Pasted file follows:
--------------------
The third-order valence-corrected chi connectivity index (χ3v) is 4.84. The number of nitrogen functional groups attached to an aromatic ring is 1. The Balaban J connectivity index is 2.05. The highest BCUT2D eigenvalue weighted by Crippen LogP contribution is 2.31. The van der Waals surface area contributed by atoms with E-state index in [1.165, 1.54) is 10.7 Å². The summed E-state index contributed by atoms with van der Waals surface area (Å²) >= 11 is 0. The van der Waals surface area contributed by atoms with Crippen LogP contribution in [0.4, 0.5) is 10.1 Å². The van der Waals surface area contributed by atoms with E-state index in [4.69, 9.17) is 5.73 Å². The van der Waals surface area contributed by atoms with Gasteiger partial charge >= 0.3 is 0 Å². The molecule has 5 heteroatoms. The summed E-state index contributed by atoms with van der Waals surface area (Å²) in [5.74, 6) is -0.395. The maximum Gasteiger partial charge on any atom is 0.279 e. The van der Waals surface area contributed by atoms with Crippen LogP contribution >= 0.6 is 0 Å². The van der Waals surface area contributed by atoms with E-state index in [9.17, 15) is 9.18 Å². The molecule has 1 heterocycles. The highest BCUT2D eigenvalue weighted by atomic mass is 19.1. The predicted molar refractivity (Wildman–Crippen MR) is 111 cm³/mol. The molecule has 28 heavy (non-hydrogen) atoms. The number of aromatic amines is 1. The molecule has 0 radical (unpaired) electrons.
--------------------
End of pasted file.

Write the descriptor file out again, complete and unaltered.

The third-order valence-corrected chi connectivity index (χ3v) is 4.84. The number of nitrogen functional groups attached to an aromatic ring is 1. The Balaban J connectivity index is 2.05. The highest BCUT2D eigenvalue weighted by Crippen LogP contribution is 2.31. The van der Waals surface area contributed by atoms with E-state index in [1.165, 1.54) is 10.7 Å². The summed E-state index contributed by atoms with van der Waals surface area (Å²) >= 11 is 0. The van der Waals surface area contributed by atoms with Crippen LogP contribution in [0.4, 0.5) is 10.1 Å². The van der Waals surface area contributed by atoms with E-state index in [4.69, 9.17) is 5.73 Å². The van der Waals surface area contributed by atoms with Gasteiger partial charge >= 0.3 is 0 Å². The molecule has 5 heteroatoms. The summed E-state index contributed by atoms with van der Waals surface area (Å²) in [5.74, 6) is -0.395. The maximum Gasteiger partial charge on any atom is 0.279 e. The van der Waals surface area contributed by atoms with Crippen LogP contribution >= 0.6 is 0 Å². The van der Waals surface area contributed by atoms with E-state index in [9.17, 15) is 9.18 Å². The molecule has 1 heterocycles. The highest BCUT2D eigenvalue weighted by atomic mass is 19.1. The predicted molar refractivity (Wildman–Crippen MR) is 111 cm³/mol. The molecule has 28 heavy (non-hydrogen) atoms. The number of aromatic amines is 1. The molecule has 0 radical (unpaired) electrons.